At the beginning of September 2014, Nigerian cassava chip producers expressed frustration at the prices on offer for cassava chip exports to China. Chinese importers were reportedly “offering Nigerian exporters $250 per tonne”. This stands in sharp contrast to prices offered elsewhere – 37.5% lower than the price offered for sales to the EU market (US$400/tonne) and 30% lower than that on the Israeli market (US$350/tonne), for example. Processors have complained that if a price of “less than $400 per tonne” is obtained then cassava chip processing for export “will not be viable”.
These price disappointments come on top of the high financing costs faced in Nigeria and the high internal logistical and shipping costs. The low prices on offer from Chinese importers mean that no exports have yet taken place under the agreement reached between the Nigerian government and the Chinese authorities “to export 3.2 million… tonnes of cassava chips annually”.
The Chinese market for cassava chips will not have been helped by a second year of extremely high global cereals production, which by August 2014 saw prices 11.7% below what they were in August 2013. A second excellent year for cereals production was also enjoyed in China. This will result in an increase in the use of domestically produced Chinese maize in animal feed and a sharp reduction in demand for imported animal feed. China’s cereal stocks – with maize playing the largest role – are now at a 15-year high, at 24.7% of consumption for 2014/15, compared to a low of 18.4% in 2007/08.
The Nigerian government, meanwhile, is continuing with efforts to boost cassava milling to expand local demand for high-quality cassava flour (HQCS). This includes the importation of “six high-quality cassava flour mills”, and forms part of wider government efforts to promote the blending of HQCF with wheat flour, with a view to reducing wheat import requirements.
Press reports suggest that wider efforts to reduce Nigeria’s wheat import requirements are facing problems, suggesting that farmers are abandoning wheat cultivation in favour of other crops, following a failure to find ready outlets for the wheat production stimulated by earlier government exhortation. Farmers expected direct government intervention in support of the marketing of expanded wheat production and, when this did not occur, shifted away from wheat production. Press analysis has suggested that weaknesses in the wheat value chain contributed to this disappointing outcome. Other stakeholders, however, blamed the poor quality of the local wheat produced, compared to the quality of imported wheat, for the failure to sustain the expansion of wheat production.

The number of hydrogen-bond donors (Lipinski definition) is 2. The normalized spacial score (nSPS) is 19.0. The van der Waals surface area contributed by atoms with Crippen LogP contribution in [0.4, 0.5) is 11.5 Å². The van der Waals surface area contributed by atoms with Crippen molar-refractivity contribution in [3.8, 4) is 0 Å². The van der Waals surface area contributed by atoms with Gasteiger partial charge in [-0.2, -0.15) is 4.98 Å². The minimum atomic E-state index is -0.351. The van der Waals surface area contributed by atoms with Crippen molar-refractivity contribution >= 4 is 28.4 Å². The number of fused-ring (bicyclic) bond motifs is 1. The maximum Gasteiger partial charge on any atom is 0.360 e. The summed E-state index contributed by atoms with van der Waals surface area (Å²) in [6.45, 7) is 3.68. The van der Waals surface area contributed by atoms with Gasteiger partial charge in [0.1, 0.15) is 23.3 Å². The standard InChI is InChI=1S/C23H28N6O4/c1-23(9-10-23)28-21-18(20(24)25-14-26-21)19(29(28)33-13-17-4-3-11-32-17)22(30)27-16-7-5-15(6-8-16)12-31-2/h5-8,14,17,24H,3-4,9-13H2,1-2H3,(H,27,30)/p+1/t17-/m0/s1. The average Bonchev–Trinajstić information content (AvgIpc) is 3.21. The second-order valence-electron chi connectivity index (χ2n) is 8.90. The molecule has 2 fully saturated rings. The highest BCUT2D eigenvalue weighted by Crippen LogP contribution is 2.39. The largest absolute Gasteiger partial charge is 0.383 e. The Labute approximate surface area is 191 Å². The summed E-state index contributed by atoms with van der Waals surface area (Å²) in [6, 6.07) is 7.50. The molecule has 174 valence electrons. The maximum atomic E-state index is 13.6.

While government-to-government agreements can potentially open doors for sales to non-traditional markets, they provide little benefit in the context of falling global prices, if the critical issue of price has been left unaddressed. This suggests that in targeting new international markets for cassava sales, much closer government–private sector cooperation is required. If this close cooperation is not in place from the outset, then exporters can be left vulnerable to falling global cereals prices, which directly impact on the prices offered for cassava chips used in animal feed.
The difficulties faced in the cassava blending initiative (see Agritrade articles ‘ Nigerian traders survey the challenges involved in the cassava bread ini...’, 17 February 2014 and ‘ Nigeria to abandon cassava blending policy?’, 23 May 2014) along with setbacks in developing local wheat production could well mean that over time the Nigerian government will need to review its wheat tariff policy (see Agritrade article ‘ USDA renews implicit criticism of Nigeria’s wheat sector policy’, 19 January 2014). Any such revision could then profoundly undermine efforts to promote the production of HQCF for blending in the production of bread and other bakery products.
This suggests that a new approach may be needed to identify and promote opportunities for the commercial marketing of cassava, if current government efforts to stimulate cassava production are not to grind to a halt.